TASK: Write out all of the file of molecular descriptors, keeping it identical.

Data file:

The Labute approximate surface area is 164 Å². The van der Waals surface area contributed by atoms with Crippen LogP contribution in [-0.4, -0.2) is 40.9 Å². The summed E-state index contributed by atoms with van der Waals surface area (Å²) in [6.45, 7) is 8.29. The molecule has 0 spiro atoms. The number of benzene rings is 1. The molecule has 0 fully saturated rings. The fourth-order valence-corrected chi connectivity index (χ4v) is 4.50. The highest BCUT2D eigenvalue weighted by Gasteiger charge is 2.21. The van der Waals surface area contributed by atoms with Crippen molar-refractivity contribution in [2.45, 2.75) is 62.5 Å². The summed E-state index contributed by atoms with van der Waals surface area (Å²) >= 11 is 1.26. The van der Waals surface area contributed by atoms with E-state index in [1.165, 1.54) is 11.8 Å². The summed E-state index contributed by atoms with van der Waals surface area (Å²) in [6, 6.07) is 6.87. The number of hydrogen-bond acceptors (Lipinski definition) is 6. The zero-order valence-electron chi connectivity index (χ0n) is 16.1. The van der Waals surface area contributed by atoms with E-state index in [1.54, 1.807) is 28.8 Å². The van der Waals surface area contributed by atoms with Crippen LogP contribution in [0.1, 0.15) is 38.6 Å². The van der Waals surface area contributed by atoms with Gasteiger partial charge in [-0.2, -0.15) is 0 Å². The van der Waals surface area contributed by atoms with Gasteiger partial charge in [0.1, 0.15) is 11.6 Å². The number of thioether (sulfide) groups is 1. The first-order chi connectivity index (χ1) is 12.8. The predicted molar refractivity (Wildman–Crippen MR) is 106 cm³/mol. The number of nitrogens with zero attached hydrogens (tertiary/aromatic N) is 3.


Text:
The Labute approximate surface area is 164 Å². The van der Waals surface area contributed by atoms with Crippen LogP contribution in [-0.4, -0.2) is 40.9 Å². The summed E-state index contributed by atoms with van der Waals surface area (Å²) in [6.45, 7) is 8.29. The molecule has 0 spiro atoms. The number of benzene rings is 1. The molecule has 0 fully saturated rings. The fourth-order valence-corrected chi connectivity index (χ4v) is 4.50. The highest BCUT2D eigenvalue weighted by Gasteiger charge is 2.21. The van der Waals surface area contributed by atoms with Crippen molar-refractivity contribution in [2.45, 2.75) is 62.5 Å². The summed E-state index contributed by atoms with van der Waals surface area (Å²) >= 11 is 1.26. The van der Waals surface area contributed by atoms with E-state index in [1.165, 1.54) is 11.8 Å². The summed E-state index contributed by atoms with van der Waals surface area (Å²) in [6, 6.07) is 6.87. The number of hydrogen-bond acceptors (Lipinski definition) is 6. The zero-order valence-electron chi connectivity index (χ0n) is 16.1. The van der Waals surface area contributed by atoms with E-state index in [1.54, 1.807) is 28.8 Å². The van der Waals surface area contributed by atoms with Crippen LogP contribution in [0.1, 0.15) is 38.6 Å². The van der Waals surface area contributed by atoms with Gasteiger partial charge in [-0.2, -0.15) is 0 Å². The van der Waals surface area contributed by atoms with Gasteiger partial charge in [0.1, 0.15) is 11.6 Å². The number of thioether (sulfide) groups is 1. The first-order chi connectivity index (χ1) is 12.8. The predicted molar refractivity (Wildman–Crippen MR) is 106 cm³/mol. The number of nitrogens with zero attached hydrogens (tertiary/aromatic N) is 3.